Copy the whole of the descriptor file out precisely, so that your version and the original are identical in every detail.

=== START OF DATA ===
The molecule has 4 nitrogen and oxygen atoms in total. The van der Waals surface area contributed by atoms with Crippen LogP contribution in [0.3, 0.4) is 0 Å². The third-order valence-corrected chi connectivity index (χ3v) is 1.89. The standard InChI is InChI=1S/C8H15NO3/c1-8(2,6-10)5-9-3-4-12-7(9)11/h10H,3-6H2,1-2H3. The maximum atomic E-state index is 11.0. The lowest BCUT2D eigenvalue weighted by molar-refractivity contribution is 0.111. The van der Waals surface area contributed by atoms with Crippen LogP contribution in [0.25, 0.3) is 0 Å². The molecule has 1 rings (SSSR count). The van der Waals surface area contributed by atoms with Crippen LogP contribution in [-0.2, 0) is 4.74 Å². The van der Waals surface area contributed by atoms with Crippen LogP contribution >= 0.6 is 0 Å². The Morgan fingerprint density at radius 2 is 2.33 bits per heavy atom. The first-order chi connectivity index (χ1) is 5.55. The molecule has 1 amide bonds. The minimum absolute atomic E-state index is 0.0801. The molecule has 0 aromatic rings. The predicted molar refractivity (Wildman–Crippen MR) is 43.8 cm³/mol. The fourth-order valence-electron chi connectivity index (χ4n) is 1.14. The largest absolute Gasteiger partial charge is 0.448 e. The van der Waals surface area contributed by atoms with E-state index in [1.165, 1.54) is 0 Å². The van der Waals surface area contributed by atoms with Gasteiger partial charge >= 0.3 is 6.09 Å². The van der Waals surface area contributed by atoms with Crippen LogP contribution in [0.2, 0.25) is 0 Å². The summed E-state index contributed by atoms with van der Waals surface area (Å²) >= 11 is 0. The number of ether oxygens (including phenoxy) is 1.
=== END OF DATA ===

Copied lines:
The molecule has 4 nitrogen and oxygen atoms in total. The van der Waals surface area contributed by atoms with Crippen LogP contribution in [0.3, 0.4) is 0 Å². The third-order valence-corrected chi connectivity index (χ3v) is 1.89. The standard InChI is InChI=1S/C8H15NO3/c1-8(2,6-10)5-9-3-4-12-7(9)11/h10H,3-6H2,1-2H3. The maximum atomic E-state index is 11.0. The lowest BCUT2D eigenvalue weighted by molar-refractivity contribution is 0.111. The van der Waals surface area contributed by atoms with Crippen LogP contribution in [0.25, 0.3) is 0 Å². The molecule has 1 rings (SSSR count). The van der Waals surface area contributed by atoms with Crippen LogP contribution in [-0.2, 0) is 4.74 Å². The van der Waals surface area contributed by atoms with Crippen LogP contribution >= 0.6 is 0 Å². The Morgan fingerprint density at radius 2 is 2.33 bits per heavy atom. The first-order chi connectivity index (χ1) is 5.55. The molecule has 1 amide bonds. The minimum absolute atomic E-state index is 0.0801. The molecule has 0 aromatic rings. The predicted molar refractivity (Wildman–Crippen MR) is 43.8 cm³/mol. The fourth-order valence-electron chi connectivity index (χ4n) is 1.14. The largest absolute Gasteiger partial charge is 0.448 e. The van der Waals surface area contributed by atoms with E-state index in [1.165, 1.54) is 0 Å². The van der Waals surface area contributed by atoms with Gasteiger partial charge >= 0.3 is 6.09 Å². The van der Waals surface area contributed by atoms with Crippen LogP contribution in [0.2, 0.25) is 0 Å². The summed E-state index contributed by atoms with van der Waals surface area (Å²) >= 11 is 0. The number of ether oxygens (including phenoxy) is 1.